Wednesday, January 16, 2008

How to stimulate?

With everyone in the market focused on the possibility of a coming recession, the question in the air now is how to stimulate the economy. It's clear from history that one thing that doesn't work is scaring the consumer so much about the state of things that they pull back their spending well beyond what their financial condition warrants. With an election season on, however, some politicians can't help themselves. With many media outlets like CNBC that weren't of any consequence in 1990 when things looked like this, there's a significant media element that can't stay calm either.

Real actions being considered revolve around tax rebates, tax cuts and direct subsidies of varying types to create an immediate jolt to spending and pep business up again. Then there's the probability that the Fed will significantly cut interest rates at the end of January, and one could guess that the biggest impact would be if they surprised the market and made the move a week early. These short term solutions may be necessary or helpful, but they may have too much to overcome.

The biggest issue today is that the consumer credit securitization markets are barely functioning. The Wall Street Journal reported today that auto securitizations today require 4% more interest spread today than six months ago for good rated paper. That's a massive cost increase and essentially shuts down a large part of the car loan market. The economy has become accustomed to the efficiency of credit distribution which has created significantly deepened markets in auto, mortgage, credit card and student loan lending. The supposed stimuli will have little chance of any even medium term success until the credit markets regain liquidity.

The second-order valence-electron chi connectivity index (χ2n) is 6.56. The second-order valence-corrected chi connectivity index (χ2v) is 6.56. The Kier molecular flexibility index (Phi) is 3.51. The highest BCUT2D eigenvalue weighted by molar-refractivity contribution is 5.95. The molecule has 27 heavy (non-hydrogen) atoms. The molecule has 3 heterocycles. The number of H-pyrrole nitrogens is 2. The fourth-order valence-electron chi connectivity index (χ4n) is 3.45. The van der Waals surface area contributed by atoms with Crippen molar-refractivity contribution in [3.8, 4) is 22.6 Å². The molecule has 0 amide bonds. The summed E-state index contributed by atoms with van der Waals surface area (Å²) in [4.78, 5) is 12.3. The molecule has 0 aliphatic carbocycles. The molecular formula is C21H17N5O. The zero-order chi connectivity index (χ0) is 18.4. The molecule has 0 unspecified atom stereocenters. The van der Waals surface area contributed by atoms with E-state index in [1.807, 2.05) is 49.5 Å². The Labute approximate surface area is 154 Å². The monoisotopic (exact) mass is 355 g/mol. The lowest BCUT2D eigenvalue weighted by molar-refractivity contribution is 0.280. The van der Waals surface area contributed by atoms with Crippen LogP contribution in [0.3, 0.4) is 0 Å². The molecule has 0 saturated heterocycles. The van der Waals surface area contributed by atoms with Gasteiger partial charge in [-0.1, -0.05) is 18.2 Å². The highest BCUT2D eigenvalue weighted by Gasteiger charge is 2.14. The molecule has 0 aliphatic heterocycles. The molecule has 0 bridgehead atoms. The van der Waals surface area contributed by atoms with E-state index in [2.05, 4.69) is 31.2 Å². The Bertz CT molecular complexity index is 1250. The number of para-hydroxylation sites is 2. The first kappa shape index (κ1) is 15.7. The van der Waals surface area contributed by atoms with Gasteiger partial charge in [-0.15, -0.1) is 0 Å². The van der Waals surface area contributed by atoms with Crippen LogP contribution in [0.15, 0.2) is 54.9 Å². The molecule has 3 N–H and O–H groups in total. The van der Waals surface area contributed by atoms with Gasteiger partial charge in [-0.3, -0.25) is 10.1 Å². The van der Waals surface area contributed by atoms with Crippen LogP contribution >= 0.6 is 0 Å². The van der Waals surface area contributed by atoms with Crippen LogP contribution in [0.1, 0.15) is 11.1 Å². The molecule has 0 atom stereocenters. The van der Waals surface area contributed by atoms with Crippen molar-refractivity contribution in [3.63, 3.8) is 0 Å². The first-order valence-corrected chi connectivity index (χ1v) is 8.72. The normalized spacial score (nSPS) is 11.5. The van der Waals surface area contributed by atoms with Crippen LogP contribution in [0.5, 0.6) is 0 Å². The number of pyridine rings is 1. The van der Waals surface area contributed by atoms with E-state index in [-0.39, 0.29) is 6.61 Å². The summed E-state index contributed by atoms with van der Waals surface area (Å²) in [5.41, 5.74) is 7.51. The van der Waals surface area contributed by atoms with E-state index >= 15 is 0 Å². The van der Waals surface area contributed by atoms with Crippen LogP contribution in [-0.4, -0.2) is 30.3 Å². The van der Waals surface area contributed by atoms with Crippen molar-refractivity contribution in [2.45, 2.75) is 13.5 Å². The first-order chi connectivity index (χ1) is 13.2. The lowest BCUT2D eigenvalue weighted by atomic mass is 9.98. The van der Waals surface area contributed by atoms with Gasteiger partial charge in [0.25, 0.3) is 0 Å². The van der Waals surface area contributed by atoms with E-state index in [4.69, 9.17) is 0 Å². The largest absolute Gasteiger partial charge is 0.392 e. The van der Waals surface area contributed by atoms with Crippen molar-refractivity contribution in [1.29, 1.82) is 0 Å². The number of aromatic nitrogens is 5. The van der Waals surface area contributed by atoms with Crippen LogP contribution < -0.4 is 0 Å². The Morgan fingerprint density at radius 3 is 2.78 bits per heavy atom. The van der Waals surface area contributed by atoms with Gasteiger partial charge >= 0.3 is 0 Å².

What can be done about this credit gridlock? This may sound simplistic but part of the answer is to let the markets heal themselves. What that means is refraining from regulating rigidities into the market for political capital, refrain from setting up the securities firms as the deep pockets for the trial bar to attack, and don't legislate retroactive changes in the paper that already backs up asset packages. The securities firms are obviously absorbing serious losses due to excesses in the markets, but they are not asking for bailouts. They are engineering their future capacity to move the markets back to normalcy through obtaining private capital. The market is punishing them big time, but if the government undercuts the fundamentals of the system's liquidity process, recovery will be a long way off.

It may be necessary to cut interest rates to improve basic short liquidity between financial institutions in the short term. Cutting rates may make consumer credit slightly more available for those with solid credit, but without large liquid markets it won't significantly help those who actually need the funds now. Cutting rates will debase the U.S. currency further and be one more hurdle to rebuilding the deep global securities markets that had fueled the consumer economy. Rate cuts, unfortunately, may be necessary but they are not a long term panacea, quite the opposite.

You know, it may seem bizarre that such complex and multi-faceted issues are being addressed in this blog. These comments are superficial and they are simplistic for sure, but they also may be as close to being correct as any of the other opinions that many of the newspapers, bankers and pundits throw out there. Well, that may be a stretch but I just have to get these thoughts out of my system anyway.


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